There is a winery in Sonoma by the name of J. Pedroncelli. They started making a FANTASTIC Dry Rosé of Zinfandel back in the 1950s. It was a very popular wine among people in the trade, but it was too dry for many consumers who were used to wines like Sutter Home White Zinfandel, Blue Nun, and Mateus . . . The winery is still there, and still makes their Dry Rosé of Zinfandel; the 2009 is $10, but to be honest, I haven't even seen a bottle of in -- probably 15 years.

                      Cheers,
                      Jason

                      1. re: zin1953
                        Chinon00 May 28, 2010 05:39 PM

                        "That's why I referred to it above as a "second-tier" varietal -- it's a "worker bee" rather than the "Queen Bee," if you will."

                        What are some other "second-tier" varietals in your opinion?

                        1. re: Chinon00
                          z
                          zin1953 May 29, 2010 08:36 AM

                          Classically defined, the "Royal Court" of grape varieties has been considered as Cabernet Sauvignon, Chardonnay, Pinot Noir, and Riesling -- alternately described as King, Queen, Prince, and Princess, *or* King and Queen of red and white wines, respectively.

                          These could also be described as "first-tier" varieties.

                          Of course there are many others that could vie for the title -- or, perhaps, like the Saudi royal family, the number of princes seem endless . . . obviously Nebbiolo and Syrah are rock-solid candidates, so too Gewürztraminer and Chenin Blanc (when they are planted in the right location). But if we move beyond "royalty" -- and if we *focus* on California -- it all depends upon how far you want to carry this analogy. The "landed gentry" (or "bourgeoisie") if you will would include grapes like Zinfandel, Merlot, Petite Sirah, Syrah, Sauvignon Blanc, Viognier, and so on and so on, and if you want to carry it so far as to include the "serfs" ("proletariat") would include grapes such as Colombard, Ruby Cabernet, and other such grapes used in making the sea of generic wines.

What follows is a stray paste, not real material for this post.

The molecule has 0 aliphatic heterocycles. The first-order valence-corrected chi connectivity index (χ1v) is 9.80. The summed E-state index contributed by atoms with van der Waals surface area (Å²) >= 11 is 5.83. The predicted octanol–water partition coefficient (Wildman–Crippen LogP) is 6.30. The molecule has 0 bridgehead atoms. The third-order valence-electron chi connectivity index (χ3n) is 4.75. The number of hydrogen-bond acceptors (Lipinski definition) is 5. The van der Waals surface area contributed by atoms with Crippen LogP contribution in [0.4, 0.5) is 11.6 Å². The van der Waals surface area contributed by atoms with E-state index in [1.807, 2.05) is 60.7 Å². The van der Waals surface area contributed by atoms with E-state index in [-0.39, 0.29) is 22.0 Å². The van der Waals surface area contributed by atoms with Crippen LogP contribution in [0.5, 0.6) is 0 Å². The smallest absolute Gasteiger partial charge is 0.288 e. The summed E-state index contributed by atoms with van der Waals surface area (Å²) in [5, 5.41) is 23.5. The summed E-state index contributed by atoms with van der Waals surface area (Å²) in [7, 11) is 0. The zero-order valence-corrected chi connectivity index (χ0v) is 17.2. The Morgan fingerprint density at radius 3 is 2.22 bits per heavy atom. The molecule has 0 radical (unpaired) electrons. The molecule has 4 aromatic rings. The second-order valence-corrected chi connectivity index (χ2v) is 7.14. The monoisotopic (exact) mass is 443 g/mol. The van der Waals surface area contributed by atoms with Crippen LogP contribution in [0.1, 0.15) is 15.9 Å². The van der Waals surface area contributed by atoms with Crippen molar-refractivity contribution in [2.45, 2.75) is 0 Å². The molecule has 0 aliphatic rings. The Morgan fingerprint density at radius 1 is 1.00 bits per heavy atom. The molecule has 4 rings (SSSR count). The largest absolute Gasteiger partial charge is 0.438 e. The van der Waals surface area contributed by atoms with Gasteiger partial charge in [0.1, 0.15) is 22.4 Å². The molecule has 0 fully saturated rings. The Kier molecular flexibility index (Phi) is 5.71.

But obviously such definitions are very fluid, and I wouldn't make too much of it. For example, in the 1970s, Grenache would definitely have been in the lower category, so would Mataro and even Petite Sirah, for it was these grapes that labored unknown in the background, comprising the backbone of most generic red table wines.

                          The first varietal Petite Sirah was made in 1965, and people began to get excited about it with the 1969-1971 vintages; Grenache and Mataro didn't begin to shine until the mid-1980s, and have only gained in importance in the intervening 25 years.

                          "Second-tier" doesn't refer to quality (in that "you can't make good wine from a second-tier variety), so much as it refers to a poorly defined mix to prestige and price. You can have some truly outstanding wines from Petite Sirah, for example, but the grapes will never command as high a price as that commanded by Cabernet Sauvignon . . .

                          Cheers,
                          Jason

                          1. re: zin1953
                            Chinon00 May 29, 2010 09:38 PM

                            So there are fantastic (and some solid and some awful) dry Roses of Zinfandel being made today. And those in the trade simply avoid them all en masse? That seems odd to me. Why would they according to you minimally consume fantastic wines whatever the varietal?

                            1. re: Chinon00
                              z
                              zin1953 May 30, 2010 01:10 PM

                              When (and where) did I say this?

                            2. re: zin1953
                              Chinon00 May 30, 2010 05:36 AM